US2956264A - Time interval detection system - Google Patents

Time interval detection system Download PDF

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US2956264A
US2956264A US823530A US82353059A US2956264A US 2956264 A US2956264 A US 2956264A US 823530 A US823530 A US 823530A US 82353059 A US82353059 A US 82353059A US 2956264 A US2956264 A US 2956264A
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time
time interval
circuit
output
supplied
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US823530A
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William S Rohland
Jr Louis E Bundy
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International Business Machines Corp
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International Business Machines Corp
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Priority to US575424A priority patent/US3008123A/en
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Priority claimed from FR831443A external-priority patent/FR78561E/en
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    • GPHYSICS
    • G06COMPUTING; CALCULATING; COUNTING
    • G06KRECOGNITION OF DATA; PRESENTATION OF DATA; RECORD CARRIERS; HANDLING RECORD CARRIERS
    • G06K9/00Methods or arrangements for reading or recognising printed or written characters or for recognising patterns, e.g. fingerprints
    • GPHYSICS
    • G04HOROLOGY
    • G04FTIME-INTERVAL MEASURING
    • G04F10/00Apparatus for measuring unknown time intervals by electric means
    • G04F10/10Apparatus for measuring unknown time intervals by electric means by measuring electric or magnetic quantities changing in proportion to time
    • GPHYSICS
    • G06COMPUTING; CALCULATING; COUNTING
    • G06KRECOGNITION OF DATA; PRESENTATION OF DATA; RECORD CARRIERS; HANDLING RECORD CARRIERS
    • G06K9/00Methods or arrangements for reading or recognising printed or written characters or for recognising patterns, e.g. fingerprints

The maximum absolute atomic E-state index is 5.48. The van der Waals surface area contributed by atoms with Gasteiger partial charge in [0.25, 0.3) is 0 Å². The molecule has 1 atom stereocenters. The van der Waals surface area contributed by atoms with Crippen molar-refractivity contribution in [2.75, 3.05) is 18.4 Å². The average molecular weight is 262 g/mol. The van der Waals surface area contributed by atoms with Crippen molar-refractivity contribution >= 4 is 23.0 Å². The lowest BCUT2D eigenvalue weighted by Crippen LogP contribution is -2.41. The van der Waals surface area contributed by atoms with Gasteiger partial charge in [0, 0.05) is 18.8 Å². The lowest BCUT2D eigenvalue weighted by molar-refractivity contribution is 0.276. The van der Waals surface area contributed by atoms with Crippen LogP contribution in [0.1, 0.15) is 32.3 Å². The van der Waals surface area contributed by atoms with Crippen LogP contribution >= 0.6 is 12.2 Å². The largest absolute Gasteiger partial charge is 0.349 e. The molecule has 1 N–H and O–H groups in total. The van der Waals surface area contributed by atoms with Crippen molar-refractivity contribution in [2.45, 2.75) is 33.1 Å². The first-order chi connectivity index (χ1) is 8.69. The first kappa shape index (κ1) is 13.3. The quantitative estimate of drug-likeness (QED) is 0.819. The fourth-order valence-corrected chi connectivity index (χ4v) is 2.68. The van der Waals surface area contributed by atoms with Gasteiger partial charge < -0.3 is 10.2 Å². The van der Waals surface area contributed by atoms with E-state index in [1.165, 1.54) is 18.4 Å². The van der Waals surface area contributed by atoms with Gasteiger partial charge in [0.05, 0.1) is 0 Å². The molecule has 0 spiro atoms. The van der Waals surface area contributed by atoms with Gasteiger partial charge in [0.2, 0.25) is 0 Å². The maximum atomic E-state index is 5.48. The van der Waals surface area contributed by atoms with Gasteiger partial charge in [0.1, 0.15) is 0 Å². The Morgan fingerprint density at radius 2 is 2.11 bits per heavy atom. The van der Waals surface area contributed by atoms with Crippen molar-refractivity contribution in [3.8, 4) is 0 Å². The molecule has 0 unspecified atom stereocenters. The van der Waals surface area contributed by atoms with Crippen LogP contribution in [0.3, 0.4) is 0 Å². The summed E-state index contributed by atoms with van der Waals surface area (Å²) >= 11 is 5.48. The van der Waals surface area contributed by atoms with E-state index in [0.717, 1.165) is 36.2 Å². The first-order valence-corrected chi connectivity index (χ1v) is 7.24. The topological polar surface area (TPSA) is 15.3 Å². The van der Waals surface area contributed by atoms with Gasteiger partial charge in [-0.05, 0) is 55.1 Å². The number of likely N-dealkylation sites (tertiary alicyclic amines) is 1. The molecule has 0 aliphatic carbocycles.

• G06K9/20Image acquisition
    • GPHYSICS
    • G06COMPUTING; CALCULATING; COUNTING
    • G06KRECOGNITION OF DATA; PRESENTATION OF DATA; RECORD CARRIERS; HANDLING RECORD CARRIERS
    • G06K9/00Methods or arrangements for reading or recognising printed or written characters or for recognising patterns, e.g. fingerprints
    • G06K9/20Image acquisition
    • G06K9/2009Construction of image pick-up using regular bi-dimensional dissection
    • GPHYSICS
    • G06COMPUTING; CALCULATING; COUNTING
    • G06KRECOGNITION OF DATA; PRESENTATION OF DATA; RECORD CARRIERS; HANDLING RECORD CARRIERS
    • G06K9/00Methods or arrangements for reading or recognising printed or written characters or for recognising patterns, e.g. fingerprints
    • G06K9/20Image acquisition
    • G06K9/32Aligning or centering of the image pick-up or image-field
    • GPHYSICS
    • G06COMPUTING; CALCULATING; COUNTING
    • G06KRECOGNITION OF DATA; PRESENTATION OF DATA; RECORD CARRIERS; HANDLING RECORD CARRIERS
    • G06K9/00Methods or arrangements for reading or recognising printed or written characters or for recognising patterns, e.g. fingerprints
    • G06K9/36Image preprocessing, i.e. processing the image information without deciding about the identity of the image
    • GPHYSICS
    • G06COMPUTING; CALCULATING; COUNTING
    • G06KRECOGNITION OF DATA; PRESENTATION OF DATA; RECORD CARRIERS; HANDLING RECORD CARRIERS
    • G06K9/00Methods or arrangements for reading or recognising printed or written characters or for recognising patterns, e.g. fingerprints
    • G06K9/36Image preprocessing, i.e. processing the image information without deciding about the identity of the image
    • G06K9/38Quantising the analogue image signal, e.g. histogram thresholding for discrimination between background and foreground patterns